My advice to current and potential math majors is: Understand that becoming a mathematician (while making you better with numbers than most people) also makes you a significantly better problem solver in general. In all walks of life there are abstract problems, and good solutions are in high demand. If you become a good problem solver then there are many opportunities in life for you to shine.

I entered University of Portland with my major undeclared and, on the first weekend on the bluff, met with a math faculty member to talk about what majoring in mathematics looks like. He explained the value of a math degree: A math degree is a very challenging degree to earn and can be applied to many different fields, such as business, education, applied sciences, computer science, and law. I was attracted to finding a major that would challenge me, and one that would buy me a little time while I explored classes and discerned the path I would take for my vocation. Math seemed like the perfect fit for me, and in hindsight it was.

After graduating with a Bachelor of Science in Mathematics from the University of Portland, I earned a Master of Education from the University of Notre Dame's Alliance for Catholic Education (ACE) teaching service program. During the ACE program, I served for two years in Charlotte, NC at Holy Trinity Catholic Middle School as a 7th grade math teacher and soccer and basketball coach. After the ACE program, I taught math at Interlake High School in Bellevue, WA and taught math and computer science at Holy Names Academy in Seattle, WA. Needless to say, I used math everyday in those jobs. Recently, I completed a Doctorate of Education from Seattle University in Educational Leadership, and now serve as the Principal of Bishop Blanchet High School in Seattle, WA, my alma mater, and also still teach a section of AP Computer Science. The analytical skills I gained while earning my math degree come in handy every day. The job of a school administrator requires not only the ability to manage multiple budgets, but also the skills to problem solve multiple times a day.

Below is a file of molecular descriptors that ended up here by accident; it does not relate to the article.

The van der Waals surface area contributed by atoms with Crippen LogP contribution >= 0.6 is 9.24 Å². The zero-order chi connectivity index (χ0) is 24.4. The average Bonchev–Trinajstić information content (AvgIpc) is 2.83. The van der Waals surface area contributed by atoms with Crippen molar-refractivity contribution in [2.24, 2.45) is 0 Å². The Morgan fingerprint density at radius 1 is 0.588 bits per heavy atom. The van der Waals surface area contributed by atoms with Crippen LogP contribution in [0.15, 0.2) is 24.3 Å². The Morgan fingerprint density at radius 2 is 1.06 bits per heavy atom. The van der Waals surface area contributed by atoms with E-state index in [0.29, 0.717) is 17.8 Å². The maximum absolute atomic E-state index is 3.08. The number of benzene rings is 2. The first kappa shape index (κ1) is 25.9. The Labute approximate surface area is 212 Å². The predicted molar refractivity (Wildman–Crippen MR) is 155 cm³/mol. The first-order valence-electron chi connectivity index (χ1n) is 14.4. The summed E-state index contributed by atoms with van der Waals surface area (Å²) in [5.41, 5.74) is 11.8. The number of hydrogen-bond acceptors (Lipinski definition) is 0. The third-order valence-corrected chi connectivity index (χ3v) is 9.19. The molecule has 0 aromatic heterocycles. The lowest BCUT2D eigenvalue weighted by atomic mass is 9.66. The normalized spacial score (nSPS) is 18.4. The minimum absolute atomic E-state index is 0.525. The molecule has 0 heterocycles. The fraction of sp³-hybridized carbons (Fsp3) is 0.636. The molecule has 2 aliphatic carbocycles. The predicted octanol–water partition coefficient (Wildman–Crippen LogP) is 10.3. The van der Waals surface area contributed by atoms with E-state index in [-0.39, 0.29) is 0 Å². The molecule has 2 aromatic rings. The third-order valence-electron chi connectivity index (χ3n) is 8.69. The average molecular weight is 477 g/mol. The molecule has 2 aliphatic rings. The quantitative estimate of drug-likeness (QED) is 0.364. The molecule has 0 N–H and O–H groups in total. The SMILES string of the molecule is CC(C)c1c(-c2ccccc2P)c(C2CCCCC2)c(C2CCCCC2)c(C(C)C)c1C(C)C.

I would tell a current college student that getting a math degree was one of the smartest things I've ever done. I would also share that this is one of the most difficult degrees to earn, so be prepared for a challenge. My math degree has opened so many doors for me, and there are countless other opportunities I could have pursued. While I chose the vocation of serving Catholic schools, I have spent the last 16 years trying to inspire the thousands of students I have taught, especially those from underrepresented groups, to pursue STEM fields like math and computer science.

“The UP mathematics department built a solid foundation for me to solve problems using a systematic approach. As an actuary at an insurance company, I am a mathematician who analyzes risks by using mathematics, statistics, and business knowledge. My current job responsibilities include actuarial modeling around financial planning, enterprise risk management, product development, and embedded value. Having a liberal arts education from UP helps me make forward looking projections by understanding many disciplines like politics, the economy, and environmental issues. While at UP, I held a summer internship at a local insurance company. This experience solidified my goal to become an actuary. After graduating from UP, I passed a series of actuarial exams to become a fully credentialed actuary. I wanted a career where I could do math for a living and practice applying my skills on the business side. The actuarial field was perfect for me since it combines both math and business.”

I decided to become a math major because I wanted to be a pilot in the Air Force, and as a teenager heading into college, I always figured you had to be good at math to be a pilot. Turns out that's not totally true, but it also turned out to be one of the best misinformed decisions I've made.

Honestly, I haven't directly used a whole lot of math in my work outside of basic arithmetic and a little geometry. But what I have used time and again is the problem-solving skills it built in me, the work ethic that math demanded for me personally, and the mindset of outside-the-box thinking that helped me look at a problem from multiple viewpoints. The way that math taught me to think has been priceless.

My advice is, it's worth every minute and challenge and frustration that majoring in math can bring. Not to mention the math department became my family while I was at UP. I'd be hard-pressed to find a more dedicated group of professors and instructors more dedicated to their students and willing to give more than their fair share of time to ensure the success of their students. For me I can say that without a doubt, math changes lives.